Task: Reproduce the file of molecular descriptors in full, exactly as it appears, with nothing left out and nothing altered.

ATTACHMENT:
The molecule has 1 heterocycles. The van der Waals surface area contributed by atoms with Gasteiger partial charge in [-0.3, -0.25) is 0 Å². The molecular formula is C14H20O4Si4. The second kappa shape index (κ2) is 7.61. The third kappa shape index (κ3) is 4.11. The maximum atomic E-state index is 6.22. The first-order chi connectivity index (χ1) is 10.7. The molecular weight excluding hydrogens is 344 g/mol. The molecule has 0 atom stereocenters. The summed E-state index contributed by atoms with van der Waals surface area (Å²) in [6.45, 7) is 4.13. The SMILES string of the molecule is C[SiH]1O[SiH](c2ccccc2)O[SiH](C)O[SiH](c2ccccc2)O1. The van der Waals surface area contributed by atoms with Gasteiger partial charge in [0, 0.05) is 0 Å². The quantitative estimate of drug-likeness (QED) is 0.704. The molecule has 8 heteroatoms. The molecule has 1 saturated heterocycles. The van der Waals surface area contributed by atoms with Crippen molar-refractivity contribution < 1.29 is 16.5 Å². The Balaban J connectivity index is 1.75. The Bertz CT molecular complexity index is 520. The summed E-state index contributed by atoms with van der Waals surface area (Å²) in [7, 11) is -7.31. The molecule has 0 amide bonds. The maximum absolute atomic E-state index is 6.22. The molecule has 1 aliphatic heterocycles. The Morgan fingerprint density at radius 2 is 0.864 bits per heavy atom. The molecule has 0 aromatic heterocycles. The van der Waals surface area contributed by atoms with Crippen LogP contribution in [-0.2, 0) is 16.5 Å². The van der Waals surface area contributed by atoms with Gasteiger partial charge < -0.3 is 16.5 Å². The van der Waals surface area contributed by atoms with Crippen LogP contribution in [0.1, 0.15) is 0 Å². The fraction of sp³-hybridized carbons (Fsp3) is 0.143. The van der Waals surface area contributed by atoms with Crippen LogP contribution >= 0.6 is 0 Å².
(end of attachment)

The molecule has 1 heterocycles. The van der Waals surface area contributed by atoms with Gasteiger partial charge in [-0.3, -0.25) is 0 Å². The molecular formula is C14H20O4Si4. The second kappa shape index (κ2) is 7.61. The third kappa shape index (κ3) is 4.11. The maximum atomic E-state index is 6.22. The first-order chi connectivity index (χ1) is 10.7. The molecular weight excluding hydrogens is 344 g/mol. The molecule has 0 atom stereocenters. The summed E-state index contributed by atoms with van der Waals surface area (Å²) in [6.45, 7) is 4.13. The SMILES string of the molecule is C[SiH]1O[SiH](c2ccccc2)O[SiH](C)O[SiH](c2ccccc2)O1. The van der Waals surface area contributed by atoms with Gasteiger partial charge in [0, 0.05) is 0 Å². The quantitative estimate of drug-likeness (QED) is 0.704. The molecule has 8 heteroatoms. The molecule has 1 saturated heterocycles. The van der Waals surface area contributed by atoms with Crippen molar-refractivity contribution < 1.29 is 16.5 Å². The Balaban J connectivity index is 1.75. The Bertz CT molecular complexity index is 520. The summed E-state index contributed by atoms with van der Waals surface area (Å²) in [7, 11) is -7.31. The molecule has 0 amide bonds. The maximum absolute atomic E-state index is 6.22. The molecule has 1 aliphatic heterocycles. The Morgan fingerprint density at radius 2 is 0.864 bits per heavy atom. The molecule has 0 aromatic heterocycles. The van der Waals surface area contributed by atoms with Crippen LogP contribution in [-0.2, 0) is 16.5 Å². The van der Waals surface area contributed by atoms with Gasteiger partial charge < -0.3 is 16.5 Å². The van der Waals surface area contributed by atoms with Crippen LogP contribution in [0.1, 0.15) is 0 Å². The fraction of sp³-hybridized carbons (Fsp3) is 0.143. The van der Waals surface area contributed by atoms with Crippen LogP contribution >= 0.6 is 0 Å².